A crabbing boat floats along Bear Creek at sunset on August 5, 2021. The Environmental Protection Agency hopes to list parts of Bear Creek as a national Superfund site due to extensive contamination from years of toxic run-off from the former Bethlehem Steel Mill which was located along the creek on Sparrows Point. (Photo by Ethan Weston/Chesapeake Bay Program)
An egret stands next to a drain pipe in the waters of the Tin Mill Canal on August 5, 2021 at Sparrows Point, Md. The canal was one of many heavily polluted sites on Sparrows Point. It used to carry water loaded with pollutants and wastewater from Bethlehem Steel to a treatment plant and into Bear Creek from there. TradePoint Atlantic, which bought the land in 2014, pumped out contaminated water, dredged the canal and relined and capped it. (Photo by Ethan Weston/Chesapeake Bay Program)
Into the Future
Tradepoint Atlantic is also interested in investing in Turner Station.
“We are linked from our past [at Sparrows Point] and there is a link to be made into the future,” Tomarchio said.
Tradepoint Atlantic is working with the community to bring business to Sparrows Point and, in turn, jobs to Turner Station. The company has been trying to find a way to benefit from Turner Station’s status as an opportunity zone: a special status that rewards investors with tax breaks for investing in a low-income area. Efforts have been underway to combine the Turner Station Census tract with the Sparrows Point Census Tract to extend the opportunity zone designation to the former steel mill. If successful in obtaining the designation, Trade Point Atlantic has pledged $3 million dollars for direct investment into Turner Station.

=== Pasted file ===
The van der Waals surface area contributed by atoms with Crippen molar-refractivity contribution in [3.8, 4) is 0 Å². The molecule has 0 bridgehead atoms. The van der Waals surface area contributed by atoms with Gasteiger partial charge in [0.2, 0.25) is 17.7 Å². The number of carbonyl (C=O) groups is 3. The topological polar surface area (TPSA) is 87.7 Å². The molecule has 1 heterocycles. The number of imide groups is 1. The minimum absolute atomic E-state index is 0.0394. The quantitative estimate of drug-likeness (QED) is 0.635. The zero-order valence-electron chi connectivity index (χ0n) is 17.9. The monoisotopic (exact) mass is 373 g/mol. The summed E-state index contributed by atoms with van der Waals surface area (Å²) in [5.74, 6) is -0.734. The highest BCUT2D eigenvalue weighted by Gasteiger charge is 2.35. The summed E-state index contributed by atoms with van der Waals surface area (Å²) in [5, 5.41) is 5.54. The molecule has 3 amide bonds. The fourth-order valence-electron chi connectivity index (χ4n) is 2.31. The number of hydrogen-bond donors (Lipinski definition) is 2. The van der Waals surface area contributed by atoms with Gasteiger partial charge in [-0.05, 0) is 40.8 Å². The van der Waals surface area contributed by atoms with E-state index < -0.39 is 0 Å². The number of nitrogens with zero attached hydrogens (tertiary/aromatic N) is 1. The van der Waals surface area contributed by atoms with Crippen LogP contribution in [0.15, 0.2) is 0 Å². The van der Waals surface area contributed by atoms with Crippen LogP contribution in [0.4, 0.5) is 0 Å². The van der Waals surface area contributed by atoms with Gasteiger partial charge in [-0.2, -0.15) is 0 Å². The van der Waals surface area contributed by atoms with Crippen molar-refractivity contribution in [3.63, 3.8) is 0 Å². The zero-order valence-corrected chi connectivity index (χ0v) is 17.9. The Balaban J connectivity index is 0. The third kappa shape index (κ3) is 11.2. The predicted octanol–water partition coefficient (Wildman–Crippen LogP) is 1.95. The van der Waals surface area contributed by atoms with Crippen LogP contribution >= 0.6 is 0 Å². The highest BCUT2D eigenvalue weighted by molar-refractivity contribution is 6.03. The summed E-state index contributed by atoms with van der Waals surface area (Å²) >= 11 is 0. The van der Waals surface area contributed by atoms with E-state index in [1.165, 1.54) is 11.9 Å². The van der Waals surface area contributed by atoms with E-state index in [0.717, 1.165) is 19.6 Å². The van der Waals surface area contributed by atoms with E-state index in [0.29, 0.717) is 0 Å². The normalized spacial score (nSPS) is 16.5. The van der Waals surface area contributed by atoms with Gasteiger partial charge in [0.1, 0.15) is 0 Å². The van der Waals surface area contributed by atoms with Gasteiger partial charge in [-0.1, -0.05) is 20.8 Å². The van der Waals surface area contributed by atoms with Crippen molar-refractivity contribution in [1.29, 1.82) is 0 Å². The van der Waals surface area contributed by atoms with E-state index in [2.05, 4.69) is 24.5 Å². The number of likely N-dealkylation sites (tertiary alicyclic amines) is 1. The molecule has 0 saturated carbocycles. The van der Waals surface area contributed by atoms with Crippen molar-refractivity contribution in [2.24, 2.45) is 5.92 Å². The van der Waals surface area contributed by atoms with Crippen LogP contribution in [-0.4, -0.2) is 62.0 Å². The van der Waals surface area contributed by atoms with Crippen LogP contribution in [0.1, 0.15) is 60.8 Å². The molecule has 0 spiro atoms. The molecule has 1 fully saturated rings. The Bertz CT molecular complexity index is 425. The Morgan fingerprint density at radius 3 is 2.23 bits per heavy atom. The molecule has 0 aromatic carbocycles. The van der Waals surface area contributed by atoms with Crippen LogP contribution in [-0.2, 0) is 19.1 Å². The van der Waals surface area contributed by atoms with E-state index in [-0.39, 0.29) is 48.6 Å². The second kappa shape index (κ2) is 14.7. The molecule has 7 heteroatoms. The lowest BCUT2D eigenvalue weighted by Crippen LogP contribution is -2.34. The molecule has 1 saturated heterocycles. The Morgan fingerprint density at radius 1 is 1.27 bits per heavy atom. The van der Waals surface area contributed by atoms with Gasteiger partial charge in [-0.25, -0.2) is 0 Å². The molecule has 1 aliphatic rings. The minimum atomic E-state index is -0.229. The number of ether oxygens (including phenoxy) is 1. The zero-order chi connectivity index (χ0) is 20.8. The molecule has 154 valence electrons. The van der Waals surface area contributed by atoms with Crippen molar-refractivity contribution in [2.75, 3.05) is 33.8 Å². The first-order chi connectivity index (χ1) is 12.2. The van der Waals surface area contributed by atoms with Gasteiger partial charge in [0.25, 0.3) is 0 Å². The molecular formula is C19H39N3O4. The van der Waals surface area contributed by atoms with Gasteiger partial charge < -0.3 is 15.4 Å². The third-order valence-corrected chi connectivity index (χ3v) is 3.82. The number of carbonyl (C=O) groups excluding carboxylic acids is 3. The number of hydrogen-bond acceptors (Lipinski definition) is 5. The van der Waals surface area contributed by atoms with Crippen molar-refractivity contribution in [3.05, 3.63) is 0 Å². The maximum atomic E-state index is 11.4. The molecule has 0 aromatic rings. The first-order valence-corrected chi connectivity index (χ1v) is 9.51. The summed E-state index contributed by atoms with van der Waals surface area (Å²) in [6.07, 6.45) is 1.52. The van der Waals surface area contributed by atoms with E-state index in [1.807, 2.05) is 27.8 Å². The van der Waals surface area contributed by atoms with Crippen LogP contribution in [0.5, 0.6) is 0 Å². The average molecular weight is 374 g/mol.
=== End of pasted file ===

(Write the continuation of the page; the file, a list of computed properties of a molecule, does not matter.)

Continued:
Others inside the community are looking for ways to revitalize Turner Station as well.
Courtney Speed hopes to draw people back to the community through its more famous residents such as Henrietta Lacks, Kevin Clash — long-time Elmo puppeteer — and astronaut Robert Curbeam. Speed wants to create tourist sites and community oriented businesses such as boat tours and a restaurant/event center.
Turner Station’s conservation teams are working to encourage the community's youth and newer residents to take an interest in Turner Station’s unique history. They are also working with places like Tradepoint Atlantic to encourage growth in the community.
It’s not clear what will and what won’t work. What is clear is that the people of Turner Station are determined to move into the future together while preserving the sense of community and home which so many people hold dear.